On the other end of the spectrum is "A celebration of the monster", what's the deal with this article? It's like trainspotting the essay, just a random, seemingly drug induced assortment of thoughts put together to make sentences. OR...I completely missed some sort of abstract way of describing some type of bus driver, a monster and, a letter to Nelly? Also, I definitely gathered that it was an Argentinian based story but it sure to have many hints of Italian throughout the article as well. Maybe I will figure all this out in class after some people much smarter than me dissect it in great detail. I can only hope because I am left very confused after attempting to read this one.

Sunday, January 18, 2009


Hey class! My name is Javier and I joined class a little late but better late than never!! I am excited to learn about Latin American culture as I have some ties to that area of the world with my family originally being from Cuba. I am new to this blogging world so go easy on me at the start! Look forward to a fun semester!


I had a little technical difficulty with posting the first week's responses so I had to break the two articles up this week. In response to the Keesing article, I agree with the theme of his argument that "culture" is very complex and cannot be conceptualized as anthropologists have for years as a widespread reified entity. Culture is abstract not concrete. It is more than just art, music, language, and food. I do agree with the idea of Culture having a history likened to a coral reef, the core is constantly morphing in small almost invisible ways but it is in continuous change and all those subtle changes work to shape the true identity of that culture. 
I liked the section of the article (Pg. 7) that discussed how outsiders who are trying to study a culture are often viewed as villains because they try and understand customs and traditions that are not inherent to them, often misrepresenting the people they study. I often watch documentaries on certain cultures and feel like I have no idea what it would be like to be a part of that culture. In turn, it makes it hard for me to truly understand what that culture is really all about. 
Keesing concludes his article by saying that he is not arguing for a "concept of culture that takes paintings to be more cultural than cookbooks or umbrellas..." (Keesing, Pg. 11) and goes on to state that "...what anthropologists and other social theorists need is a concept of the cultural that adequately characterizes both complex modern ways of life and those of small-scale communities, past, and present" (Keesing, Pg. 11). Keesing feels that the reification of culture causes problems because the whole is not the sum of its part with regards to cultural studies. We must look further into roots of the entire society to truly understand what that culture is all about.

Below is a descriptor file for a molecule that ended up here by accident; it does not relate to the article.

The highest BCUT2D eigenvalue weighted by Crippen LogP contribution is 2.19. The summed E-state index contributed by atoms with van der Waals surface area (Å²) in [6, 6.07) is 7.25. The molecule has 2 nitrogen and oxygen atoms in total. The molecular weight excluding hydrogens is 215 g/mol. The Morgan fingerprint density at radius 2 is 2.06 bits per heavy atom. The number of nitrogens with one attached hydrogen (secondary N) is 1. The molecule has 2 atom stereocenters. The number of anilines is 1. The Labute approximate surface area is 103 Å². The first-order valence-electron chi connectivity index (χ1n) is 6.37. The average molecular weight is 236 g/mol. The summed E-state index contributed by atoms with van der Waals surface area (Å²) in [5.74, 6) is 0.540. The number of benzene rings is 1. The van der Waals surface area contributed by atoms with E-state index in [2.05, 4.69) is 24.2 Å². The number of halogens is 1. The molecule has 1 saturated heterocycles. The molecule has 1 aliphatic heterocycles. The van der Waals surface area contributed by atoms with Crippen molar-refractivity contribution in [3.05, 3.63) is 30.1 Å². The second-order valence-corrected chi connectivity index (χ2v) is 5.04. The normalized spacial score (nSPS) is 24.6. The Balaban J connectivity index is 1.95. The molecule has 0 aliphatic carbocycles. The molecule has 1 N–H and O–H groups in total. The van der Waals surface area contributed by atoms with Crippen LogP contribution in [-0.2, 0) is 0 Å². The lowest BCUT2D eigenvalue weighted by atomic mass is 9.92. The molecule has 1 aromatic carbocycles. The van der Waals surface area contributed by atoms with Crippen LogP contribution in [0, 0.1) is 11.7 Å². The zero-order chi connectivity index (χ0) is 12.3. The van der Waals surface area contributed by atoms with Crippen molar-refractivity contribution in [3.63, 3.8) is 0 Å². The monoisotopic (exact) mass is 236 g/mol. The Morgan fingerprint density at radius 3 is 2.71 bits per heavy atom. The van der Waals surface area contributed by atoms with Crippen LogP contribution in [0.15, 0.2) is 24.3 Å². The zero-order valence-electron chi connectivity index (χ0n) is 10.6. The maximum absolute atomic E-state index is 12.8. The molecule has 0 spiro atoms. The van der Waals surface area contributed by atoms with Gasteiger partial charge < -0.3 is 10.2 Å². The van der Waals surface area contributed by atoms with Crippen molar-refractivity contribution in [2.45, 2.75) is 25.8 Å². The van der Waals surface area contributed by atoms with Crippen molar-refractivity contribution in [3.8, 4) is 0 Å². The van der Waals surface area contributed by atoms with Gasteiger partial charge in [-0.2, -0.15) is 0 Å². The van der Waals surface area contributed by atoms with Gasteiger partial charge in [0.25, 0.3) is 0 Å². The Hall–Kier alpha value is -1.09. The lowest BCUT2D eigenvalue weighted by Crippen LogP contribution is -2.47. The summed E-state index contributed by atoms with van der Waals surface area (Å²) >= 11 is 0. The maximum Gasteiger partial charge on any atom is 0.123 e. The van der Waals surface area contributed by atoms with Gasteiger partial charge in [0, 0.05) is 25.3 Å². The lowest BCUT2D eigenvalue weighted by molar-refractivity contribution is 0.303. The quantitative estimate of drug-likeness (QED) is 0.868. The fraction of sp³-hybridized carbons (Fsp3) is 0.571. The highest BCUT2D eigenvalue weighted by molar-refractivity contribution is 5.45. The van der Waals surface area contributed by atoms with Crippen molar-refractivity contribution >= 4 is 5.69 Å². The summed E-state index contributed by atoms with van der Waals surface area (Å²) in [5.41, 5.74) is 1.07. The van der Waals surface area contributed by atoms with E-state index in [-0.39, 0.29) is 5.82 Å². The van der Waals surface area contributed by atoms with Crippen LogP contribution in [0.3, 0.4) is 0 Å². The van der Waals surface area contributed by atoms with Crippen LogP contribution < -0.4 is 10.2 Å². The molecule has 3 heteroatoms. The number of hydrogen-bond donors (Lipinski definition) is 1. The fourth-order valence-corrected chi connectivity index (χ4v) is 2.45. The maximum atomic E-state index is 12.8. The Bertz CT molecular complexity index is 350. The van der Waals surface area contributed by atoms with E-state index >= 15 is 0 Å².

Saturday, January 17, 2009

span404-What is Culture? Williams

Williams- "A culture is common meanings, the product of a whole people, and offered individual meanings, the product of a man's whole committed personal and social experience" (Williams, Pg. 15). Williams argues that culture is indeed very ordinary due to the way in which it is taken for granted by people. He discusses how Marxism argues culture is dying and the masses are ignorant, influenced by the development of the industrial state and how it "deliberately cheapens our human responses, making art and literature into desperate survivors..." (Williams, Pg. 16). Despite being a member of the communist party for a year and a half, Williams rejects how Marxism views society and insists that the essence of culture lies within its people. He also notes how culture is constantly changing and evolving as people change and evolve. In Williams' rural homeland he sees a powerful sense of culture with a strong democratic ideology, one that has not yet been encapsulated by the capitalist doctrine. Personally I do agree with most of Williams' arguments although I found the article a little disjointed at times. Maybe that i just me not understanding the writing completely but after finishing the essay I do definitely get a sense of exactly the direction Williams is heading in. He feels the industrial revolution is thought of as a culture-vulture but in fact culture lies within the people, and those people are still strongly connected to the arts and other characteristics of a vibrant culture.